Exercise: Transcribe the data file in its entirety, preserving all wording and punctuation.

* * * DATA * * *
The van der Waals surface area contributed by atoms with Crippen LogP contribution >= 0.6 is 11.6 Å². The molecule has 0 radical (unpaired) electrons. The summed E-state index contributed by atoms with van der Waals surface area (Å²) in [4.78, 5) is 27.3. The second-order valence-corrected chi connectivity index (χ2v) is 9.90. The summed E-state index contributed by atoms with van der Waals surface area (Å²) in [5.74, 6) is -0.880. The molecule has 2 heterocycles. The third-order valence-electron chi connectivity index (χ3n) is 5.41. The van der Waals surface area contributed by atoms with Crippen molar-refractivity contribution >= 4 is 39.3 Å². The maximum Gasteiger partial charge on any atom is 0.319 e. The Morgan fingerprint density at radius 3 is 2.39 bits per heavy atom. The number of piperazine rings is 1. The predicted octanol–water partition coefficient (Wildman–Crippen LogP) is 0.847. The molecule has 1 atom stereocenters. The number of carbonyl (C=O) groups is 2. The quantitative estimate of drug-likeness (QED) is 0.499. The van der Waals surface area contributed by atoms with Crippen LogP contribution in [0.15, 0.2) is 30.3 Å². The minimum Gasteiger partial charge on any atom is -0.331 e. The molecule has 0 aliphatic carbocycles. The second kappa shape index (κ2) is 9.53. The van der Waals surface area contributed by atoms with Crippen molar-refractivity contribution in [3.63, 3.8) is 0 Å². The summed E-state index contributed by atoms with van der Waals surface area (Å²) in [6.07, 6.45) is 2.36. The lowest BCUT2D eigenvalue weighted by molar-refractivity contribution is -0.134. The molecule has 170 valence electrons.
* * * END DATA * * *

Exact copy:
The van der Waals surface area contributed by atoms with Crippen LogP contribution >= 0.6 is 11.6 Å². The molecule has 0 radical (unpaired) electrons. The summed E-state index contributed by atoms with van der Waals surface area (Å²) in [4.78, 5) is 27.3. The second-order valence-corrected chi connectivity index (χ2v) is 9.90. The summed E-state index contributed by atoms with van der Waals surface area (Å²) in [5.74, 6) is -0.880. The molecule has 2 heterocycles. The third-order valence-electron chi connectivity index (χ3n) is 5.41. The van der Waals surface area contributed by atoms with Crippen molar-refractivity contribution >= 4 is 39.3 Å². The maximum Gasteiger partial charge on any atom is 0.319 e. The Morgan fingerprint density at radius 3 is 2.39 bits per heavy atom. The number of piperazine rings is 1. The predicted octanol–water partition coefficient (Wildman–Crippen LogP) is 0.847. The molecule has 1 atom stereocenters. The number of carbonyl (C=O) groups is 2. The quantitative estimate of drug-likeness (QED) is 0.499. The van der Waals surface area contributed by atoms with Crippen LogP contribution in [0.15, 0.2) is 30.3 Å². The minimum Gasteiger partial charge on any atom is -0.331 e. The molecule has 0 aliphatic carbocycles. The second kappa shape index (κ2) is 9.53. The van der Waals surface area contributed by atoms with Crippen molar-refractivity contribution in [3.63, 3.8) is 0 Å². The summed E-state index contributed by atoms with van der Waals surface area (Å²) in [6.07, 6.45) is 2.36. The lowest BCUT2D eigenvalue weighted by molar-refractivity contribution is -0.134. The molecule has 170 valence electrons.